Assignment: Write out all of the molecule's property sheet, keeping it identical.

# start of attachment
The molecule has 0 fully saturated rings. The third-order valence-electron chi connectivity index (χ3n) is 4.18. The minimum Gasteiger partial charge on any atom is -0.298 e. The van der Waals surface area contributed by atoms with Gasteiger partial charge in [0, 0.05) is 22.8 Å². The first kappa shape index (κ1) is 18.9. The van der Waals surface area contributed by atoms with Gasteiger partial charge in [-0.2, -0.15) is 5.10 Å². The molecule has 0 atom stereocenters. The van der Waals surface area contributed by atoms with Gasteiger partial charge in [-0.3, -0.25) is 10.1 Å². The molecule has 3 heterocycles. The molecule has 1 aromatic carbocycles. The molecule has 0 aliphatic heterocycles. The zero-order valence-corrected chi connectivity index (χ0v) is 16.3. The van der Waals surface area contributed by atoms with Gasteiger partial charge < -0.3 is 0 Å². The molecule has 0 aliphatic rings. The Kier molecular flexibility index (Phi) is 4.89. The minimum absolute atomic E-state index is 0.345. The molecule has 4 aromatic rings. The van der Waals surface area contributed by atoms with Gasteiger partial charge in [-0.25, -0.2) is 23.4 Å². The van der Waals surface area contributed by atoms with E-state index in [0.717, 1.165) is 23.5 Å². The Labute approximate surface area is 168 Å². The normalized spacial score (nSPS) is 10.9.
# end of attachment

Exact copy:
The molecule has 0 fully saturated rings. The third-order valence-electron chi connectivity index (χ3n) is 4.18. The minimum Gasteiger partial charge on any atom is -0.298 e. The van der Waals surface area contributed by atoms with Gasteiger partial charge in [0, 0.05) is 22.8 Å². The first kappa shape index (κ1) is 18.9. The van der Waals surface area contributed by atoms with Gasteiger partial charge in [-0.2, -0.15) is 5.10 Å². The molecule has 0 atom stereocenters. The van der Waals surface area contributed by atoms with Gasteiger partial charge in [-0.3, -0.25) is 10.1 Å². The molecule has 3 heterocycles. The molecule has 1 aromatic carbocycles. The molecule has 0 aliphatic heterocycles. The zero-order valence-corrected chi connectivity index (χ0v) is 16.3. The van der Waals surface area contributed by atoms with Gasteiger partial charge < -0.3 is 0 Å². The molecule has 0 aliphatic rings. The Kier molecular flexibility index (Phi) is 4.89. The minimum absolute atomic E-state index is 0.345. The molecule has 4 aromatic rings. The van der Waals surface area contributed by atoms with Gasteiger partial charge in [-0.25, -0.2) is 23.4 Å². The van der Waals surface area contributed by atoms with E-state index in [0.717, 1.165) is 23.5 Å². The Labute approximate surface area is 168 Å². The normalized spacial score (nSPS) is 10.9.